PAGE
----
Vietnam Veterans’ Day
Vietnam Veterans’ Day honours the service and sacrifice of those who served in Australia’s longest conflict of the 20th century.
For Australia, the Vietnam War began in 1962 when 30 members of the Australian Army Training Team Vietnam (AATTV) arrived in South Vietnam to provide military training to local units. Over 10 years, Australian forces would fight in fierce battles, most notably the Battle of Long Tan in 1966, the Battles of Fire Support Bases Coral and Balmoral in 1967 and the Battle of Binh Ba in 1969.
While Australia’s participation in the war was formally declared over in January 1973, elements of the RAAF remained until 1975 assisting with evacuation operations.
By the end of the war some 60,000 personnel from the Royal Australian Navy, Australian Army and the Royal Australian Air Force (RAAF) had served. Tragically, 521 Australians died, and some 3,000 were wounded. We remember them on August 18.
Many of those who returned from the war did so with physical and emotional scars, which remained long after the war and the effects of which often extended to their loved ones. It was our Vietnam veterans who recognised the need for additional support, establishing a dedicated counselling service that provides specialised mental health and support services to all veterans and their families.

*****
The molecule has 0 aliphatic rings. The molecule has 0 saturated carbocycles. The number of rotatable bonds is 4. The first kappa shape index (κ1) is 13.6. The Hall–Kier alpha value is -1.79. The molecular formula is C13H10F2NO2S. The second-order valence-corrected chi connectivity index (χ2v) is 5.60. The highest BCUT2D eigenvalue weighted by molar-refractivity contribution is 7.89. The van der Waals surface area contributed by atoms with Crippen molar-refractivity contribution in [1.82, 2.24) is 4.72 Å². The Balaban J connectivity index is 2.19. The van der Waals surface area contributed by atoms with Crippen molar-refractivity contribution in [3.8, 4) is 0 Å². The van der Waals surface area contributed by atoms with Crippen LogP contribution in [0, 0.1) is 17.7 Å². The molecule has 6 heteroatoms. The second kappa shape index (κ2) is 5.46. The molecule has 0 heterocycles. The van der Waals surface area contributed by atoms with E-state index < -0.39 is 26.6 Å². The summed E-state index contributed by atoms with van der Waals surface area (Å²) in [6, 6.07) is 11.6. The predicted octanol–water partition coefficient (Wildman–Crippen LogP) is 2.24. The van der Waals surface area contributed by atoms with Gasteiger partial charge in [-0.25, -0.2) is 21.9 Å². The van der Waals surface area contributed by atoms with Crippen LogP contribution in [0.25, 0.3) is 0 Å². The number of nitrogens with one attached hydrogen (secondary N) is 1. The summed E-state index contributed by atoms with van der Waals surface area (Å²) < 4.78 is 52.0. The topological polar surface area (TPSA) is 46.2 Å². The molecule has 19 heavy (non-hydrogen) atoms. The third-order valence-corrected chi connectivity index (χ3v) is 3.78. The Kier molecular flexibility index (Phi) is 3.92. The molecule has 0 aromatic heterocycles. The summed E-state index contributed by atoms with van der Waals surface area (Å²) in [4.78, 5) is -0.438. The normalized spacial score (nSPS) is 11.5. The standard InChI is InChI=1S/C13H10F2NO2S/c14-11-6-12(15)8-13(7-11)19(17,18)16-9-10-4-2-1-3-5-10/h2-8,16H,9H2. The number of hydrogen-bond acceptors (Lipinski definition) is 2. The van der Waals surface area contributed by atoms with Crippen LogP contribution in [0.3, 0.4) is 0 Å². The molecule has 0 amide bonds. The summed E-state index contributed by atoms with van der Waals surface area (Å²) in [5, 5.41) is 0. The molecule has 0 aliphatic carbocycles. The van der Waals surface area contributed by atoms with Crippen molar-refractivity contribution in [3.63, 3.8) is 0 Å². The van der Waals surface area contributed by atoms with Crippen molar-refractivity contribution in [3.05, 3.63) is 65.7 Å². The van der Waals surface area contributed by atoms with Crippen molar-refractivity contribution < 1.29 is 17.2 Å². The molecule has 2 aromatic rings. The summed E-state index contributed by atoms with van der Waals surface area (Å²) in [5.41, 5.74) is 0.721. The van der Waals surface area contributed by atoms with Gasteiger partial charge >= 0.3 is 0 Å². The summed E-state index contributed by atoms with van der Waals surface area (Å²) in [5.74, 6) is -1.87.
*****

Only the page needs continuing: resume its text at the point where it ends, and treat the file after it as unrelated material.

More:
This was known as the Vietnam Veterans Counselling Service, but today known as the Veterans and Veterans Families Counselling Service. We owe you our thanks for this vital service that continues to support veterans and their families, and which will be an enduring legacy of our Vietnam veterans. Thank you for your service.
Lest we forget.
Darren Chester, Minister for Veterans’ Affairs
(See What’s On for details of the August 18 Eurobodalla service.)
Sad to lose largest sculptures
Years ago the coastal suburb of Sydney, Bondi, held a sculpture show on its cliffs overlooking the sea.
Today it is an iconic event, where people come from all over the world to see sculpture works of Australian and International artists.
The town now has a huge tourist revenue when this event occurs.
Huge crowds of people eat, drink, stay and buy souvenirs.
Sculpture on Clyde could have been such an event.
However, for some obscure reason, the concept has been altered.
Batemans Bay risks losing tourist revenue, as the open air location to exhibit the largest sculptures is not in the Eurobodalla Shire.
It is a regret that tourist dollars will go elsewhere.
Last year it was such a success, people came from everywhere.
It is a loss; so sad on many levels.
Editor’s note: Sculpture on Clyde opens in Batemans Bay on Friday, August 24, and includes a sculpture walk through the CBD. Shopfronts, including the Bay Post, will exhibit students’ sculptures. An indoor show can be seen at 5 Clyde St, Batemans Bay, from August 25 to September 2, from 10am to 4pm. Larger sculptures can be seen at Willinga Park, Bawley Point. Visit sculptureonclyde.com.au for details.